Hey KJHK listeners! My name is Katie, and I am bravely going where no DJ has gone before (at least in a while) and hosting Ska Is Not Dead on KJHK Wednesday nights 8-10pm. I have been an avid lover of ska music since 7th grade. I remember the exact moment when I first heard “Sell Out” by Reel Big Fish, and instantly became SKA’d for life. I was in Mrs. O’Donnell’s band class putting my saxophone away. At the end of the hour, a trumpet player begged our teacher to let him play a CD over the band room’s PA system. The CD was none other then Reel Big Fish’s Turn the Radio Off. When the music started playing over those band room speakers, I remember thinking to myself, “This is what I’ve been looking for.” I was immediately hooked. I couldn’t get enough of it!
Over the years, my passion for ska grew. My passion even led me to create one embarrassing email address, that I thought was just oh so cool at the time I created it in 8th grade. However, I will never tell you what this email address is. Too embarrassing. (Ok, ok! If you really must know, it was email@example.com. Good luck getting a job with that on your resume).
Some people say that ska is dead. It is definitely not dead, but it is tragically underrated! In my experience, people sometimes brush it off as a thing of the past, a fad left over from the 90s.This couldn’t be more wrong! Ska was around way before the 90s and still continues to thrive today, especially in communities on the East Coast, and Orange County, California.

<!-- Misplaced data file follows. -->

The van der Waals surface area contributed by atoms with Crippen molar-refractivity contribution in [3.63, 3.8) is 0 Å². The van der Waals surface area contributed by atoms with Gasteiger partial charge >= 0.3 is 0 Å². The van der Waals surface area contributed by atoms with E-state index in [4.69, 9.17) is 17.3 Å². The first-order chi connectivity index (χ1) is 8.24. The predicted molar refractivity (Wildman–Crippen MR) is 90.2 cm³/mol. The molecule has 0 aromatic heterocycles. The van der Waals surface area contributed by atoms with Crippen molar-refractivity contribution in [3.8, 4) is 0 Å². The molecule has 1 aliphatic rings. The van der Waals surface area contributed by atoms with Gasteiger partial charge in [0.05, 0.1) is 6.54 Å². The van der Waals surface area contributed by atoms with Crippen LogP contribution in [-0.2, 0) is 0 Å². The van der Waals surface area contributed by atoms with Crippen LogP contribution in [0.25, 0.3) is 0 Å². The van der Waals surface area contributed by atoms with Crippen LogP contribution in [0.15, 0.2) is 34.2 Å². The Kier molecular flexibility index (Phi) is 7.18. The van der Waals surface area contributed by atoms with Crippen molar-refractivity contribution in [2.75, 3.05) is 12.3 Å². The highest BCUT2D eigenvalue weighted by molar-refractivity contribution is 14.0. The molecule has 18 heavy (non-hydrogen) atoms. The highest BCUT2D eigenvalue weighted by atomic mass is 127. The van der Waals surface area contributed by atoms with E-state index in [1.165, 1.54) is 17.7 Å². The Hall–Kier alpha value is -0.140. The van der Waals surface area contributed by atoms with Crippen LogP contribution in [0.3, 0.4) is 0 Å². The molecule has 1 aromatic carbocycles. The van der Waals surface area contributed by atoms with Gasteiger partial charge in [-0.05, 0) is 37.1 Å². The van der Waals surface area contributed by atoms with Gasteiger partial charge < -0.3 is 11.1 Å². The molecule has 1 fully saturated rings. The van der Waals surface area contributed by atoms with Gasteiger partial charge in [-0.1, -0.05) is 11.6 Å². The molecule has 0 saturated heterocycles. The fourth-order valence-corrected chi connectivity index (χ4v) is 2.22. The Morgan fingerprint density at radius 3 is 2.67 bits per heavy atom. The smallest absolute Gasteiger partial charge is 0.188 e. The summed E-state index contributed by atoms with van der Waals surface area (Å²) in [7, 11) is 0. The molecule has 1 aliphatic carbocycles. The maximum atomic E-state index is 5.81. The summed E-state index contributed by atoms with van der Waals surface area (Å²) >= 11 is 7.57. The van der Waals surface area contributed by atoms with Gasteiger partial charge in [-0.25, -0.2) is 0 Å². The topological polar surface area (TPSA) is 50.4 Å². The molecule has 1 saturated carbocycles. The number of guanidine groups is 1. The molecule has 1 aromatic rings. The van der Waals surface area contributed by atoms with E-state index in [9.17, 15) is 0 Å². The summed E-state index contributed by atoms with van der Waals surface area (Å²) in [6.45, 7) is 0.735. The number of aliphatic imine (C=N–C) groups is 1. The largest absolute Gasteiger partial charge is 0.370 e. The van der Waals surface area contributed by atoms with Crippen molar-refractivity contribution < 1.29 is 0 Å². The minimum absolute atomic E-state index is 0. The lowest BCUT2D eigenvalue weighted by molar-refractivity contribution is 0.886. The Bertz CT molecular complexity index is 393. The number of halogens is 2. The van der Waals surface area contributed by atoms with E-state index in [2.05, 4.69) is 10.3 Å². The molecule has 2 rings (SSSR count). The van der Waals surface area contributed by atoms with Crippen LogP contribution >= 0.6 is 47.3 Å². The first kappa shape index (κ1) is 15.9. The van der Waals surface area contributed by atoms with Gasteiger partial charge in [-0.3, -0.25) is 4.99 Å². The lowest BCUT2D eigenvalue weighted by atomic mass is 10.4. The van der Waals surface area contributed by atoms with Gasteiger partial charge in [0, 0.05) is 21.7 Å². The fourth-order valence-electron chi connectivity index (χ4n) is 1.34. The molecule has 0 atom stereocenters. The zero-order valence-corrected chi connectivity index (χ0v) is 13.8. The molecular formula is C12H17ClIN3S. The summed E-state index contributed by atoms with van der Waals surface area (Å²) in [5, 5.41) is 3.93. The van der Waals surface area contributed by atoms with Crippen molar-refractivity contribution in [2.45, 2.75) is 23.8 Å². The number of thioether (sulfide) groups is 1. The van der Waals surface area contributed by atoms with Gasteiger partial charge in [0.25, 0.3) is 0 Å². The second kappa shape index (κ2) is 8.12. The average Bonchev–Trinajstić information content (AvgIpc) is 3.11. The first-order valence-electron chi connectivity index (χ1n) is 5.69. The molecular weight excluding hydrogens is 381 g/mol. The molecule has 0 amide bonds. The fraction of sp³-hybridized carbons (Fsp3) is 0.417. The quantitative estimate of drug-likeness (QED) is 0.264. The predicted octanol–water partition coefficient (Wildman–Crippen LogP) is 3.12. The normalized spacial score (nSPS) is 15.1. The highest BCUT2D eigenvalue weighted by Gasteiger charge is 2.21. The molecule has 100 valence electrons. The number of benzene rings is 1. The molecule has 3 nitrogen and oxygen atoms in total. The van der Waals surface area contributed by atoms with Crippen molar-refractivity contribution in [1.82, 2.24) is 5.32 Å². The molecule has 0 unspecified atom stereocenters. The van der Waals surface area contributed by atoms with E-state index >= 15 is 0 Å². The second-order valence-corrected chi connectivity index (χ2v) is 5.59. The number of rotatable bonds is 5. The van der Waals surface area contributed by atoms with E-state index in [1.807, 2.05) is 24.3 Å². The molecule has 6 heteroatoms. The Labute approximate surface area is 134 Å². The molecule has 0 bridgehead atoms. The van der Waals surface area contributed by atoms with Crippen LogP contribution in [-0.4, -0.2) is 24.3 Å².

There are countless ska bands contributing to today’s music. Big D & the Ki’s Table just released 2 new albums. Reel Big Fish is proving that they’ve still got it by releasing yet another album. Streetlight Manifesto released another emotionally charged album and are currently on tour. Ska artists are always extremely hard workers with a strong DIY attitude who will move mountains to get their music heard. They know that they have to fight this false idea that ska is dead. And that’s what I hope to do with this show. I want to show people that ska music is more then Goldfinger’s “Superman” and Mighty Mighty Bosstones’ “The Impression That I Get.” I want to share the sharp power that a horn line can bring to music, the explosive energy that can only be found at a ska concert.
Written by Katie Barrett. Ska is Not Dead airs Wednesday nights from 8-10pm. Tune in, turn it up, and let’s dance!